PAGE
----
From the above analysis done on a local government by local government basis, it is crystal clear that out of 965 Polling Units be­ing challenged by the Petitioners, they only called evidence in support of their petition in only 239 Polling Units with the abandonment of 726 Polling Units pleaded in their petition. Assuming, without conceding, that the Peti­tioners have led credible evidence in all the 239 polling units (which is not the case here), is that enough to sway the judgment in their favour?

239 Polling Units represent 7.94 per cent of the 3,010 polling units contained in the State. This is definitely too insignificant to upturn the result of the gubernatorial elec­tion held on August 9, 2014. To make matters worse, the Petitioners tendered Form EC8A in respect of only 230 units which mean that even if their claim suc­ceeds in respect of the 239 Polling Units in which evidence was led, the Tribunal can only rule in their favour in respect of the said 230 Polling Units in which Form EC8A was tendered. But they failed to prove allegations of wrongdoings in all.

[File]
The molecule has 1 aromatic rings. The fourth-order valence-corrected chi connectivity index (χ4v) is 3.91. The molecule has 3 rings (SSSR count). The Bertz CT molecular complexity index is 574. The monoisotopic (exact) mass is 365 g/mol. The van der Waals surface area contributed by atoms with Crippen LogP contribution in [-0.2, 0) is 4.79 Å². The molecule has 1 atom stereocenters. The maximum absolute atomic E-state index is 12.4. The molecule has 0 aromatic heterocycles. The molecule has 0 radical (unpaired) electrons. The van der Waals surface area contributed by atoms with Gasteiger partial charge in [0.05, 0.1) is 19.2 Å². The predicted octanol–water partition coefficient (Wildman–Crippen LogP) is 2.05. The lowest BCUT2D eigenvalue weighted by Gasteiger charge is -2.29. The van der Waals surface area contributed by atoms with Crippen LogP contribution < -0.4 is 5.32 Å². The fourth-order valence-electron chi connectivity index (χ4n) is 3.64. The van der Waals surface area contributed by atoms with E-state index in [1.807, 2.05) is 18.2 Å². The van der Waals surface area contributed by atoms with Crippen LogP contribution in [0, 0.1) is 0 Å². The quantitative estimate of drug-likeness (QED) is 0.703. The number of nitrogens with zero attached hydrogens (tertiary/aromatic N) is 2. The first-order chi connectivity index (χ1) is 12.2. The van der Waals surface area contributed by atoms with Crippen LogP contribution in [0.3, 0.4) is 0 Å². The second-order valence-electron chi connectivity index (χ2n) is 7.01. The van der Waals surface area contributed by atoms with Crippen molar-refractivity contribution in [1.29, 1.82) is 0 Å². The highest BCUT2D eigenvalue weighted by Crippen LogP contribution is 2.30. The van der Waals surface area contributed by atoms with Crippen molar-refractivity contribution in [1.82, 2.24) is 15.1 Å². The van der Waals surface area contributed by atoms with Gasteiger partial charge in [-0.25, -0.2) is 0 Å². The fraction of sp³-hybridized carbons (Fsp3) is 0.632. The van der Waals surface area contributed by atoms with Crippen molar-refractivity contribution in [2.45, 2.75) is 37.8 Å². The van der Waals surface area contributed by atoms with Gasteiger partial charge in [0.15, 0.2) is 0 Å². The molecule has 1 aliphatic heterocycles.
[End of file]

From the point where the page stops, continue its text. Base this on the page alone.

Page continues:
In his final submission on Friday, January 23, 2014, Chief Akin Olujinmi, the lead counsel to the petitioner, proved that the exercise was an effort in futility and urged the court to strike out this case. He opined that even where the results of the 965 polls being challenged by the petitioners were cancelled, Ogbeni Rauf Aregbesola will still win in two-third of the local governments in the state and still lead the petitioner by simple majority. This means that Aregbesola will still ‘satisfy the requirements of the law’ to be declared winner. The results of all the 965 polls were not addressed in the court as only 230 units were addressed and evidenced even wrongly. These are the premise to say that Ogbeni Aregbesola cannot lose this case.

Olufemi Oyedele sent this in from Osogbo, State of Osun.